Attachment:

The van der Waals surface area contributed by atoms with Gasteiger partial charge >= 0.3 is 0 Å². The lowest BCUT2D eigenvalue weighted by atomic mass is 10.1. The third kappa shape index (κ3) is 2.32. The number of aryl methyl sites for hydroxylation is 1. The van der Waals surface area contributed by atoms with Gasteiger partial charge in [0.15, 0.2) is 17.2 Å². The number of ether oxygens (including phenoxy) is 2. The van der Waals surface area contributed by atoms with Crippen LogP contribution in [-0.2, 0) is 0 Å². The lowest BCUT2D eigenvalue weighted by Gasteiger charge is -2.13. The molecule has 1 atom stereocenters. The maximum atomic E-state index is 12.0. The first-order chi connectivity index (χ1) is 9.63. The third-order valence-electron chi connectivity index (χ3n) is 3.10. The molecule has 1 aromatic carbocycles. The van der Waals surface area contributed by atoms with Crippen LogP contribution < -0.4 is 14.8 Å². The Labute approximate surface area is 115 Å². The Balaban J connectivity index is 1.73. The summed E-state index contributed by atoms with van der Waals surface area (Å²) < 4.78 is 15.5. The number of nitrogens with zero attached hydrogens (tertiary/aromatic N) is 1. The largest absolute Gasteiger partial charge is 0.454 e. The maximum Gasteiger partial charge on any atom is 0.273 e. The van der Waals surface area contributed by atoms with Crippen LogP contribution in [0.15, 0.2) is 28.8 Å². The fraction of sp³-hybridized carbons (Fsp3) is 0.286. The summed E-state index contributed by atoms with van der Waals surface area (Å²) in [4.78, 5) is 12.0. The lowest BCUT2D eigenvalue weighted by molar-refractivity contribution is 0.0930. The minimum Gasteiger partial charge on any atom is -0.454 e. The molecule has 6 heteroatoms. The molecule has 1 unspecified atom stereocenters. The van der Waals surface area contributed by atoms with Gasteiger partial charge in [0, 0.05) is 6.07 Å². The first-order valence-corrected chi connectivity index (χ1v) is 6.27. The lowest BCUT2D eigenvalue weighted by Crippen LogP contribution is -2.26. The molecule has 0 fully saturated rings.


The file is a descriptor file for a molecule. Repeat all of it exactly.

The van der Waals surface area contributed by atoms with Gasteiger partial charge >= 0.3 is 0 Å². The lowest BCUT2D eigenvalue weighted by atomic mass is 10.1. The third kappa shape index (κ3) is 2.32. The number of aryl methyl sites for hydroxylation is 1. The van der Waals surface area contributed by atoms with Gasteiger partial charge in [0.15, 0.2) is 17.2 Å². The number of ether oxygens (including phenoxy) is 2. The van der Waals surface area contributed by atoms with Crippen LogP contribution in [-0.2, 0) is 0 Å². The lowest BCUT2D eigenvalue weighted by Gasteiger charge is -2.13. The molecule has 1 atom stereocenters. The maximum atomic E-state index is 12.0. The first-order chi connectivity index (χ1) is 9.63. The third-order valence-electron chi connectivity index (χ3n) is 3.10. The molecule has 1 aromatic carbocycles. The van der Waals surface area contributed by atoms with Crippen LogP contribution < -0.4 is 14.8 Å². The Labute approximate surface area is 115 Å². The Balaban J connectivity index is 1.73. The summed E-state index contributed by atoms with van der Waals surface area (Å²) < 4.78 is 15.5. The number of nitrogens with zero attached hydrogens (tertiary/aromatic N) is 1. The largest absolute Gasteiger partial charge is 0.454 e. The maximum Gasteiger partial charge on any atom is 0.273 e. The van der Waals surface area contributed by atoms with Crippen LogP contribution in [0.15, 0.2) is 28.8 Å². The fraction of sp³-hybridized carbons (Fsp3) is 0.286. The summed E-state index contributed by atoms with van der Waals surface area (Å²) in [4.78, 5) is 12.0. The lowest BCUT2D eigenvalue weighted by molar-refractivity contribution is 0.0930. The minimum Gasteiger partial charge on any atom is -0.454 e. The molecule has 6 heteroatoms. The molecule has 1 unspecified atom stereocenters. The van der Waals surface area contributed by atoms with Gasteiger partial charge in [0, 0.05) is 6.07 Å². The first-order valence-corrected chi connectivity index (χ1v) is 6.27. The lowest BCUT2D eigenvalue weighted by Crippen LogP contribution is -2.26. The molecule has 0 fully saturated rings.